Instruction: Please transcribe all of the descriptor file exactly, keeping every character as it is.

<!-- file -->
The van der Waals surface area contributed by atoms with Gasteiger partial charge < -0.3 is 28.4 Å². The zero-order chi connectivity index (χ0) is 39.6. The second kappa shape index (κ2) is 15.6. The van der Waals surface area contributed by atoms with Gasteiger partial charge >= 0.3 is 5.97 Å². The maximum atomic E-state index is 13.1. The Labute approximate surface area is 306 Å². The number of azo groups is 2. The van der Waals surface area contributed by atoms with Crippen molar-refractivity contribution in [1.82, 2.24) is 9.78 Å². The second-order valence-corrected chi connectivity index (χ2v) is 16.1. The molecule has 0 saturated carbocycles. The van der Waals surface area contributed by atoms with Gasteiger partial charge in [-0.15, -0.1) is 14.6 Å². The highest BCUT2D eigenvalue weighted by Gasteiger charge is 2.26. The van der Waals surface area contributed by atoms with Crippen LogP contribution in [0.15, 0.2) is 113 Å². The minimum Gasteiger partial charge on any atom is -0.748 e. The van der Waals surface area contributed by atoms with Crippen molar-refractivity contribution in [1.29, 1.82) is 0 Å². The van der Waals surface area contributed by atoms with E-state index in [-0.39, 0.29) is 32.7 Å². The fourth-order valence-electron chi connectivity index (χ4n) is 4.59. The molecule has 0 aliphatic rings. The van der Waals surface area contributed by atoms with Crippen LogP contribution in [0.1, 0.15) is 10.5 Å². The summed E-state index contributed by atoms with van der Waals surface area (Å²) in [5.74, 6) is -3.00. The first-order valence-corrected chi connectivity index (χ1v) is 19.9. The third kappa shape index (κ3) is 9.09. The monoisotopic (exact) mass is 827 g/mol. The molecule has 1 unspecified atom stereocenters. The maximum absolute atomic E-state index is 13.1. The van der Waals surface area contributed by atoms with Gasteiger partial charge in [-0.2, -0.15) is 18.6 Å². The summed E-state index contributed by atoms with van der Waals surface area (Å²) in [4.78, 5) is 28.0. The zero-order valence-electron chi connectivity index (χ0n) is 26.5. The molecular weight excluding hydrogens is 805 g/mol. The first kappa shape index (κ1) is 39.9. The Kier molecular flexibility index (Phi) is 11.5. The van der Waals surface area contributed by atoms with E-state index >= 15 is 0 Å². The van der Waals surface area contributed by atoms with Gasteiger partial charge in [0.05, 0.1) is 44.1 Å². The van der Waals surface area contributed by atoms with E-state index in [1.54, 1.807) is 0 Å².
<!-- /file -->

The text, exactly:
The van der Waals surface area contributed by atoms with Gasteiger partial charge < -0.3 is 28.4 Å². The zero-order chi connectivity index (χ0) is 39.6. The second kappa shape index (κ2) is 15.6. The van der Waals surface area contributed by atoms with Gasteiger partial charge >= 0.3 is 5.97 Å². The maximum atomic E-state index is 13.1. The Labute approximate surface area is 306 Å². The number of azo groups is 2. The van der Waals surface area contributed by atoms with Crippen molar-refractivity contribution in [1.82, 2.24) is 9.78 Å². The second-order valence-corrected chi connectivity index (χ2v) is 16.1. The molecule has 0 saturated carbocycles. The van der Waals surface area contributed by atoms with Gasteiger partial charge in [-0.15, -0.1) is 14.6 Å². The highest BCUT2D eigenvalue weighted by Gasteiger charge is 2.26. The van der Waals surface area contributed by atoms with Crippen LogP contribution in [0.15, 0.2) is 113 Å². The minimum Gasteiger partial charge on any atom is -0.748 e. The van der Waals surface area contributed by atoms with Crippen molar-refractivity contribution in [1.29, 1.82) is 0 Å². The van der Waals surface area contributed by atoms with E-state index in [-0.39, 0.29) is 32.7 Å². The fourth-order valence-electron chi connectivity index (χ4n) is 4.59. The molecule has 0 aliphatic rings. The van der Waals surface area contributed by atoms with Crippen LogP contribution in [0.1, 0.15) is 10.5 Å². The summed E-state index contributed by atoms with van der Waals surface area (Å²) in [5.74, 6) is -3.00. The first-order valence-corrected chi connectivity index (χ1v) is 19.9. The third kappa shape index (κ3) is 9.09. The monoisotopic (exact) mass is 827 g/mol. The molecule has 1 unspecified atom stereocenters. The maximum absolute atomic E-state index is 13.1. The van der Waals surface area contributed by atoms with Gasteiger partial charge in [-0.2, -0.15) is 18.6 Å². The summed E-state index contributed by atoms with van der Waals surface area (Å²) in [4.78, 5) is 28.0. The zero-order valence-electron chi connectivity index (χ0n) is 26.5. The molecular weight excluding hydrogens is 805 g/mol. The first kappa shape index (κ1) is 39.9. The Kier molecular flexibility index (Phi) is 11.5. The van der Waals surface area contributed by atoms with E-state index >= 15 is 0 Å². The van der Waals surface area contributed by atoms with Gasteiger partial charge in [0.05, 0.1) is 44.1 Å². The van der Waals surface area contributed by atoms with E-state index in [1.54, 1.807) is 0 Å².